The porn industry has an estimated worth of $97 billion dollars worldwide, about $12.5 billion estimated from the US alone. Today’s conversation ties in with a book written by Robert Jensen, called Getting Off: Pornography and the End of Masculinity. Some of his research includes interviewing all kinds of professionals who make their livelihood in the porn industry, even some of the top producers. What he teaches us is that around the mid 1970s after it moved away from being so underground, the legal constraints on porn began to loosen and move into new territory. Once oral and vaginal sex was exhausted, the producers started to look for new ways to heighten the sexual charge and keep sales up. So the first practice they went to was anal (man to woman anal), which was super edgy during the 80s. By the 90s that was old news, so they moved into new sexual practices that are distinctive of mainstream porn today – practices which are not practiced in the day to day sex lives of most people in real life, not that they don’t occur but they’re very uncommon.

Let’s talk about what some of those common practices are that were once unheard of in most people’s sex lives.

The first one is DP- double penetration where 2 men penetrate a woman vaginally and anally at the same time. Another is called Double Vag – which is 2 men penetrating a woman vaginally at the same time, and Double Anal – 2 men penetrating a woman’s anus at the same time. And various combinations of these. One specifically with Double V, Double A, where they had to suspend the woman in a specially built harness to make it work. Let’s just all pause for a moment of silence for whoever that poor woman was… … Another recent porn innovation is the gag factor – or aggressive throat fucking to the point where they gag or even vomit. Then you have ATM, which is ass to mouth where a man penetrates a woman anally and then places his penis directly into her mouth without hygiene. Let me pause to ask any of you women listening if you’ve ever sought doing ATM with your partner? Anyone? Okay, ya. My guess is it’s not that many. So why do men find this so exciting if there’s no added friction to his penis? Jensen says that it’s not about physical pleasure at all, it’s about humiliation. This is a practice where they get to literally make women eat shit. The crazy thing is that this isn’t even in fringe porn where anything and everything you can ever imagine and then some has been made into porn. This is in mainstream porn. Jensen says this is about the degradation of women, which is becoming increasingly humiliating. And furthermore, he’s researched patterns where as porn producers continue push the envelope, everyone else in the industry moves toward that end, and what happens next is mainstream media begins to use it.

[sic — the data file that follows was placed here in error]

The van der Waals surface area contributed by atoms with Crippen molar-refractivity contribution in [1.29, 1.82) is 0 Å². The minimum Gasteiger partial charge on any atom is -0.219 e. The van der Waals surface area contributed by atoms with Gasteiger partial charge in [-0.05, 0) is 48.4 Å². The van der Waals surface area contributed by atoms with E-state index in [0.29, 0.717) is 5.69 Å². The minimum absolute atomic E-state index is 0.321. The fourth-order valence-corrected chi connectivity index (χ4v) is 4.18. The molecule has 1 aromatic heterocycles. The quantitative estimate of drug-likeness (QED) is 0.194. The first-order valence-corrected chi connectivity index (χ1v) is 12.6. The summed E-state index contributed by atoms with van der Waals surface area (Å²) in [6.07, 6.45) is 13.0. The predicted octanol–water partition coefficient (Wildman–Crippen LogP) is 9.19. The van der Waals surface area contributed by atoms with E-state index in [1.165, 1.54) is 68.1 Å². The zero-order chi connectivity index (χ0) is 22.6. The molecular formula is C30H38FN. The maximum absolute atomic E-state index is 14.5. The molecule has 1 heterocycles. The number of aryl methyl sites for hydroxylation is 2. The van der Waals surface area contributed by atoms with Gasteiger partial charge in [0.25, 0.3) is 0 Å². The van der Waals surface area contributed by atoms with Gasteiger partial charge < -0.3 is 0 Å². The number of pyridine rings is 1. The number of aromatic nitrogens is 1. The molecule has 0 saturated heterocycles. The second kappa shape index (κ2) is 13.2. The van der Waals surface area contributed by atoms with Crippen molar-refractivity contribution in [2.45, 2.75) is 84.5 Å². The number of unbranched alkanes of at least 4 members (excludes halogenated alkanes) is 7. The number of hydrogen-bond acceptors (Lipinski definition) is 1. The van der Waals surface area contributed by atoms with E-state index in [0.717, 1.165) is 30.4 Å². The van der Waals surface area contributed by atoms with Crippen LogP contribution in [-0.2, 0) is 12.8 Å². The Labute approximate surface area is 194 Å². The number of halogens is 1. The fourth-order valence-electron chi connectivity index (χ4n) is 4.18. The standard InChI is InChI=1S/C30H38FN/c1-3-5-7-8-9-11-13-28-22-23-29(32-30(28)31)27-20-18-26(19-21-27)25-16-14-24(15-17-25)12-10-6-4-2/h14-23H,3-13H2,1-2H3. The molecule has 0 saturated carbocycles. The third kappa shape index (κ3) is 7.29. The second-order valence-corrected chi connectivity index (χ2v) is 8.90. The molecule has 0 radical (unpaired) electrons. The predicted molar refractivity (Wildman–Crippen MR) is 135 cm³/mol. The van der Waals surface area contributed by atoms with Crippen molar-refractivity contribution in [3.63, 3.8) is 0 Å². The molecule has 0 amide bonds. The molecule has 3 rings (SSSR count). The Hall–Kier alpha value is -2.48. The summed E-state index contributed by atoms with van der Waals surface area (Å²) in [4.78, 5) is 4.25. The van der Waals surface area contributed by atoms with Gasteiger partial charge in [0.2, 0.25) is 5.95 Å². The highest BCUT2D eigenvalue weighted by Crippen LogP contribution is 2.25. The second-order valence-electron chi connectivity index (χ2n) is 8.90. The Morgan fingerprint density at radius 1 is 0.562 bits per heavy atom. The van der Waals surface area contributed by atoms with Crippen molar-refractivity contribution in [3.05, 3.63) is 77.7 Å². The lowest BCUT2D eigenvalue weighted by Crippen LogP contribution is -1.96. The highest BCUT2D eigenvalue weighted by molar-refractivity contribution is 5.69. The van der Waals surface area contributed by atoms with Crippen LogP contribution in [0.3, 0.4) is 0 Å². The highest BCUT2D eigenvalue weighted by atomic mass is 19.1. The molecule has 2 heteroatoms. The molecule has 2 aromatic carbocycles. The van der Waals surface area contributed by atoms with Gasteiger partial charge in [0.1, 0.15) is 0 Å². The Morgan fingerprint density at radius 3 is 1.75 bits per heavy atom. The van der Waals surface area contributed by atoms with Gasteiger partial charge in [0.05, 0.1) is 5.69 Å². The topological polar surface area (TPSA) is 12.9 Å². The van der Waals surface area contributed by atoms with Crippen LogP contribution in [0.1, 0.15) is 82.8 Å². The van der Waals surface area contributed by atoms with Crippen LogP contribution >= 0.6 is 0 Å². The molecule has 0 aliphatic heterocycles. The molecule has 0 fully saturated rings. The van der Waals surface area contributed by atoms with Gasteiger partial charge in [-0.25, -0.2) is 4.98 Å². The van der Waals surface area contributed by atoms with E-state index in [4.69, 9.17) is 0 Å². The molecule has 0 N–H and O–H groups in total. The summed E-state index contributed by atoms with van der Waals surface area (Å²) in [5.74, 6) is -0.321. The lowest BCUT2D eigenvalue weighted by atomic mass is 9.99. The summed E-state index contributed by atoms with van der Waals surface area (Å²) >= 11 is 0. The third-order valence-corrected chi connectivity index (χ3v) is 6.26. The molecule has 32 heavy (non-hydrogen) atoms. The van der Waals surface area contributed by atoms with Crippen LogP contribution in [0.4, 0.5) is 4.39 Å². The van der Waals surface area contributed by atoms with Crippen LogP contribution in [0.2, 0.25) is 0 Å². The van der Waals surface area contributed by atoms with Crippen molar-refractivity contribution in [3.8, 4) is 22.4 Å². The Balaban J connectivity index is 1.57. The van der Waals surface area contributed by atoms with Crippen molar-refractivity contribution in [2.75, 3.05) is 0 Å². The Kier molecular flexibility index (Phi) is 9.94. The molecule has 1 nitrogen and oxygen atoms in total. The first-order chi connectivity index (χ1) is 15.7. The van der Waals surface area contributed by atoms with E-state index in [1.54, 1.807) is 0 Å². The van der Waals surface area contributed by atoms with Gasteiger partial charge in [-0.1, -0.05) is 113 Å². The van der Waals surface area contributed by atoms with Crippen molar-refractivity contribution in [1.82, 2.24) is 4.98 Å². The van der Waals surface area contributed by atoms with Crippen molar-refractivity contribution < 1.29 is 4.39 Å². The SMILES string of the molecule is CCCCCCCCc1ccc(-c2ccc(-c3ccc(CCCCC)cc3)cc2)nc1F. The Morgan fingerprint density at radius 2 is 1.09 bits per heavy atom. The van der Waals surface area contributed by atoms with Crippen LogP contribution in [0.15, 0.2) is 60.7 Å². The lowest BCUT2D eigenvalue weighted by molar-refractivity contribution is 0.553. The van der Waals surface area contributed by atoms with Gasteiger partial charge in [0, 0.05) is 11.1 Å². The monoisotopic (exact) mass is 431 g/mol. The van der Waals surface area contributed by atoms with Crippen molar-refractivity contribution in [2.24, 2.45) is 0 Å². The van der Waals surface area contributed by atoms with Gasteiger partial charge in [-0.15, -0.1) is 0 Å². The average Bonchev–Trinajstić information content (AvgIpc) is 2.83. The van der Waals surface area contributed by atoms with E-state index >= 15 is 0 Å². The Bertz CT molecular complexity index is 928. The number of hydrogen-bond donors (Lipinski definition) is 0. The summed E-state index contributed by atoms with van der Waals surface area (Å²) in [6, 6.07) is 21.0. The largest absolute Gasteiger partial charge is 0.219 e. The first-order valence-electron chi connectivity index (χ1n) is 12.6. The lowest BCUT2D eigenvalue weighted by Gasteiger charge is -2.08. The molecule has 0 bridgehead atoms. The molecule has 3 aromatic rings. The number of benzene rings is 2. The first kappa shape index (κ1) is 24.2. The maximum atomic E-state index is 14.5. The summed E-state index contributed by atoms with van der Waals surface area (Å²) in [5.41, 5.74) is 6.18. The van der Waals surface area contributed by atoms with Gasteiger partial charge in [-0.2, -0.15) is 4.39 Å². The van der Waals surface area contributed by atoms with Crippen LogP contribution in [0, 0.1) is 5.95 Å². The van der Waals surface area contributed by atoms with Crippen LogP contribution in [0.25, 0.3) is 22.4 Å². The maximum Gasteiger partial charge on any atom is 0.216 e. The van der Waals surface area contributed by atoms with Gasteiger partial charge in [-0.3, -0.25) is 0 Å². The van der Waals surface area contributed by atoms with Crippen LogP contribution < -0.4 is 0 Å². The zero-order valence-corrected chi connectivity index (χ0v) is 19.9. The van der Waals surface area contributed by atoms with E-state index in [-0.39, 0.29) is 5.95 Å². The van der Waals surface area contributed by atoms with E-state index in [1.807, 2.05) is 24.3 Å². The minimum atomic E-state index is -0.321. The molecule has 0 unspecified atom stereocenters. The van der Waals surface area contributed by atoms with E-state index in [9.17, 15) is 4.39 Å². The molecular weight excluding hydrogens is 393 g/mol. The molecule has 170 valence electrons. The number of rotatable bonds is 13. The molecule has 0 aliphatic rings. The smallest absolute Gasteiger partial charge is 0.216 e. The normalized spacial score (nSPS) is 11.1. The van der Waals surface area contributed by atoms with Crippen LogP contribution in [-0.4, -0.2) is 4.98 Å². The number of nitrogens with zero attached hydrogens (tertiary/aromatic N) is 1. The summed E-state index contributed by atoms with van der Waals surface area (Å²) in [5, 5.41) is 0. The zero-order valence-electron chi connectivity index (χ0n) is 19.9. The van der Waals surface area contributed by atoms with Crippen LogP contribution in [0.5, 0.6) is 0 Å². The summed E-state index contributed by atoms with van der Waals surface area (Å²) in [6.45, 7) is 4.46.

Here are some of the ideas we discuss today:

  • Children and teenage use of pornography
  • A few of the most popular sexual practices in modern porn
  • A brief history of how modern mainstream porn came to be so graphic, and what it says about our culture
  • How mainstream porn affects men’s attitudes of women and how it influences their sex lives in real life
  • How we can responsibly use and find porn that depicts a more accurate representation of real people
  • Using porn as a tool for sexual exploration and igniting eroticism, and removing its stigma
  • References you can use to educate yourself further on what really goes on in the porn industry


Wow, what a great conversation everyone. Our hopes in bringing this conversation to you is not to scare you, but to bring some interesting points that maybe you hadn’t thought of before. If porn is something you want to have as part of your sexual lifestyle, it’s good to know there are sites out there that will show more diverse, accurate representations of human sexuality that can open doors to exploring our own. And more so, to do it in an informed responsible way that gives the proper dignity to the real life people we see on the screen. For some of us, it’s hard to go back to making the same choices as before, when we zoom out and see the broader implications this has on all of us, especially when it hits so close to home with our children and the ways we see women and men as whole people, not just fragmented body parts. My homework for you is to go check out one of the referenced materials Carrie mentioned and DM me to let me know what you found interesting about it. Happy exploring everyone!